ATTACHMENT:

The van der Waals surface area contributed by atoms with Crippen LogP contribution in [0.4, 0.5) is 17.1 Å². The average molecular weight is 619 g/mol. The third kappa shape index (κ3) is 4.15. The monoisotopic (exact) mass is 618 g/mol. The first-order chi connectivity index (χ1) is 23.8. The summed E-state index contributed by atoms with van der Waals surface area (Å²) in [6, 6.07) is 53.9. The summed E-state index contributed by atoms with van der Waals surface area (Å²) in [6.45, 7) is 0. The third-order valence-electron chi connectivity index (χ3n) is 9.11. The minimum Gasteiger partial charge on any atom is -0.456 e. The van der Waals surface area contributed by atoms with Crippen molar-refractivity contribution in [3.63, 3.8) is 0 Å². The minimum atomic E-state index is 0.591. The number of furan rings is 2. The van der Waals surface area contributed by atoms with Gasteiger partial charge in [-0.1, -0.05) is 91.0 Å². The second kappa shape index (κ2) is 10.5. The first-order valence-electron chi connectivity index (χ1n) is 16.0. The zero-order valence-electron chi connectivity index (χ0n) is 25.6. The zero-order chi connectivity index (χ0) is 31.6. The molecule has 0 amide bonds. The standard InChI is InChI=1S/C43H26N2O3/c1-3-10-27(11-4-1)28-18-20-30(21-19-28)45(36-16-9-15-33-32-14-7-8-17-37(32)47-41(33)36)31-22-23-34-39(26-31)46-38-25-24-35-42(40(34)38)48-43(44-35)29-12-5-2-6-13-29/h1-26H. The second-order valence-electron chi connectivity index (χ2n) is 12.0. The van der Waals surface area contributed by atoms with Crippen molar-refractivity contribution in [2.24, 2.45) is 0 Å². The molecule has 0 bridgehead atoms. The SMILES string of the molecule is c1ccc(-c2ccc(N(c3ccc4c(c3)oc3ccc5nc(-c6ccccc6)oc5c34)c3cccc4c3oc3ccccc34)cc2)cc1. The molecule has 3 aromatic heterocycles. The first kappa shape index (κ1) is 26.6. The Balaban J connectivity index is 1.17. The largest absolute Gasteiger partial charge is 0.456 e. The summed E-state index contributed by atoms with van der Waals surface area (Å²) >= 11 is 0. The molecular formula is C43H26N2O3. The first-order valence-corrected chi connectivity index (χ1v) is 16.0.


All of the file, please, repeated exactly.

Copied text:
The van der Waals surface area contributed by atoms with Crippen LogP contribution in [0.4, 0.5) is 17.1 Å². The average molecular weight is 619 g/mol. The third kappa shape index (κ3) is 4.15. The monoisotopic (exact) mass is 618 g/mol. The first-order chi connectivity index (χ1) is 23.8. The summed E-state index contributed by atoms with van der Waals surface area (Å²) in [6, 6.07) is 53.9. The summed E-state index contributed by atoms with van der Waals surface area (Å²) in [6.45, 7) is 0. The third-order valence-electron chi connectivity index (χ3n) is 9.11. The minimum Gasteiger partial charge on any atom is -0.456 e. The van der Waals surface area contributed by atoms with Crippen molar-refractivity contribution in [3.63, 3.8) is 0 Å². The minimum atomic E-state index is 0.591. The number of furan rings is 2. The van der Waals surface area contributed by atoms with Gasteiger partial charge in [-0.1, -0.05) is 91.0 Å². The second kappa shape index (κ2) is 10.5. The first-order valence-electron chi connectivity index (χ1n) is 16.0. The zero-order valence-electron chi connectivity index (χ0n) is 25.6. The zero-order chi connectivity index (χ0) is 31.6. The molecule has 0 amide bonds. The standard InChI is InChI=1S/C43H26N2O3/c1-3-10-27(11-4-1)28-18-20-30(21-19-28)45(36-16-9-15-33-32-14-7-8-17-37(32)47-41(33)36)31-22-23-34-39(26-31)46-38-25-24-35-42(40(34)38)48-43(44-35)29-12-5-2-6-13-29/h1-26H. The second-order valence-electron chi connectivity index (χ2n) is 12.0. The van der Waals surface area contributed by atoms with Crippen molar-refractivity contribution in [2.24, 2.45) is 0 Å². The molecule has 0 bridgehead atoms. The SMILES string of the molecule is c1ccc(-c2ccc(N(c3ccc4c(c3)oc3ccc5nc(-c6ccccc6)oc5c34)c3cccc4c3oc3ccccc34)cc2)cc1. The molecule has 3 aromatic heterocycles. The first kappa shape index (κ1) is 26.6. The Balaban J connectivity index is 1.17. The largest absolute Gasteiger partial charge is 0.456 e. The summed E-state index contributed by atoms with van der Waals surface area (Å²) >= 11 is 0. The molecular formula is C43H26N2O3. The first-order valence-corrected chi connectivity index (χ1v) is 16.0.